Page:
“Right to work” is about getting people “back to work”

There are some people claiming that now is not the right time to pursue right to work in Michigan. However, it is important to note that "right to work" is about getting people "back to work."  We cannot say "not now" to folks who are unemployed. We need a sense of urgency in our pursuit to get Michigan back to work.

This past year, under the leadership of our Governor Rick Snyder, Michigan has taken great strides to improve the job growth environment in our state, but we all agree that there are significant reforms that still need to be adopted.   In the Senate, we have outlined a job growth policy featuring significant tax and regulatory reforms along with investments in infrastructure.  These are all important initiatives that will spur job growth.  We still need to do more, though, to make Michigan #1 in job growth. 

An examination of the policies in states with significant job growth reveals that one of the largest remaining obstacles in Michigan to job growth is forced unionization.  The case for labor freedom is compelling. The top five job growth states from 1999 to 2009 are right to work states.  The bottom five over that same period are non-right to work states including Michigan, which ranks 50th in job growth.  Over that same time period, real personal income grew twice as fast in right to work states than non-right to work states and the per capita personal income in 2/3 of the right to work states is higher than in Michigan.  In addition, the last 10 new auto manufacturing plants have been built in right to work states.

I know that there are folks who are attempting to paint a different picture, but the positive impact of "right to work" where it has been implemented is undeniable.  Rather than get engaged in a match of statistician Ping-Pong, though, I simply ask you to ask yourself the following questions:  Where are your kids going to find work once they graduate?  Where are your grandkids going?  Where are your neighbors moving?  Odds are that your answers feature right to work states. 

This begs the question…why haven't we pursued right to work in Michigan?   The answer, quite simply, is "fear."  For years, we have avoided a substantive discussion on labor freedom because there are those who fear "a divisive confrontation."  Meanwhile, we continue to lose jobs and break up families as our youth seek better fortunes in other states.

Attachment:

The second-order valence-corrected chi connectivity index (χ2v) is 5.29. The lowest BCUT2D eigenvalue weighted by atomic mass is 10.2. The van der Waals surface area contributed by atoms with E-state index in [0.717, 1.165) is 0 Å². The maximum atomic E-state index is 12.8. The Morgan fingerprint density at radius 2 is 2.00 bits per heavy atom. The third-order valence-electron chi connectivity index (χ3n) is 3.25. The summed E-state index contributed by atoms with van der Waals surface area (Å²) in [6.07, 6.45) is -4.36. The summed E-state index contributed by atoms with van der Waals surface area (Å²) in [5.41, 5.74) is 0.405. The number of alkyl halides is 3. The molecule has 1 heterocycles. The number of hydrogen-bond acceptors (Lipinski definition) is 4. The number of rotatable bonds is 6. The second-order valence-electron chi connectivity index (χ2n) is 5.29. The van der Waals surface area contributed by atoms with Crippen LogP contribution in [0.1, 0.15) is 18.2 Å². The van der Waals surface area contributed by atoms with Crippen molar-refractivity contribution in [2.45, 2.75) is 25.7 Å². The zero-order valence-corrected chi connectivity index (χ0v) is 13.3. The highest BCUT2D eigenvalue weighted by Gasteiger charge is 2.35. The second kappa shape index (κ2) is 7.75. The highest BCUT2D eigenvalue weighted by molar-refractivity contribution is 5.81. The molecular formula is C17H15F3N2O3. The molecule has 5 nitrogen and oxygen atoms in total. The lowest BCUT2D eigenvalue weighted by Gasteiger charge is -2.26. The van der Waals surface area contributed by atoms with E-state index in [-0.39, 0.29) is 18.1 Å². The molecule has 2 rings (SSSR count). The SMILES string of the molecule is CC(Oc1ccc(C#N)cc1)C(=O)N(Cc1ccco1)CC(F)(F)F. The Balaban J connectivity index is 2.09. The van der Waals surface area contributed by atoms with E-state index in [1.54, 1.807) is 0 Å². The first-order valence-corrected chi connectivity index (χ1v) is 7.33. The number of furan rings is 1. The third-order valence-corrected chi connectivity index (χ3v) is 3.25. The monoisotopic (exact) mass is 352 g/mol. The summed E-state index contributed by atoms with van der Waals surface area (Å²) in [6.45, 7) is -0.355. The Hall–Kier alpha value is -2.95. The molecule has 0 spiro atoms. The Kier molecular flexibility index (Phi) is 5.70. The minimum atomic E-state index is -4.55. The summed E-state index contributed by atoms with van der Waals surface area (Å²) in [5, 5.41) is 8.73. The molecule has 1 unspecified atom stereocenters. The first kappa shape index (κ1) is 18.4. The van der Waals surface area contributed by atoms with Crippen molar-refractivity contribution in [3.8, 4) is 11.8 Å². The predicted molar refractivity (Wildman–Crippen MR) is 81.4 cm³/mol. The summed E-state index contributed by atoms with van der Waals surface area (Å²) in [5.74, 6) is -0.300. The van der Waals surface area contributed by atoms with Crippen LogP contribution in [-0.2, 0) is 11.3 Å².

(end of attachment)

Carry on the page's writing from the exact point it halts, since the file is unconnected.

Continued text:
It doesn't have to be a divisive confrontation.  The truth is that labor freedom is not anti-union.  On the contrary, it promises to strengthen unions by making union management more accountable to the members that they represent.  One could make the case that the status quo featuring forced unionization is anti-union.  In 1999, Michigan had 963,000 union jobs.  Today, we only have 627,000 union jobs.  Union rank and file members are among those pushing for labor freedom as a means of making unions more responsive to their views. 

Currently, 17% of Michigan's workforce is unionized.  When labor freedom legislation is passed, the fact is that we will still have 17% of Michigan's workforce in unions – if union management is responsive to the needs of their members.  As we grow jobs in Michigan, the fact is that we will grow more union jobs – if union management is responsive to the needs of their members.

I am a staunch supporter of the right of individuals to join a union, but I will also vigorously defend the rights of individuals who do not wish to join a union.  This is America…the land of the free and home of the brave.  It is time to restore our commitment to the principles that made our country the most prosperous country in the history of the world.  It is time to commit ourselves to labor freedom.

Posted in Editorials, Uncategorized.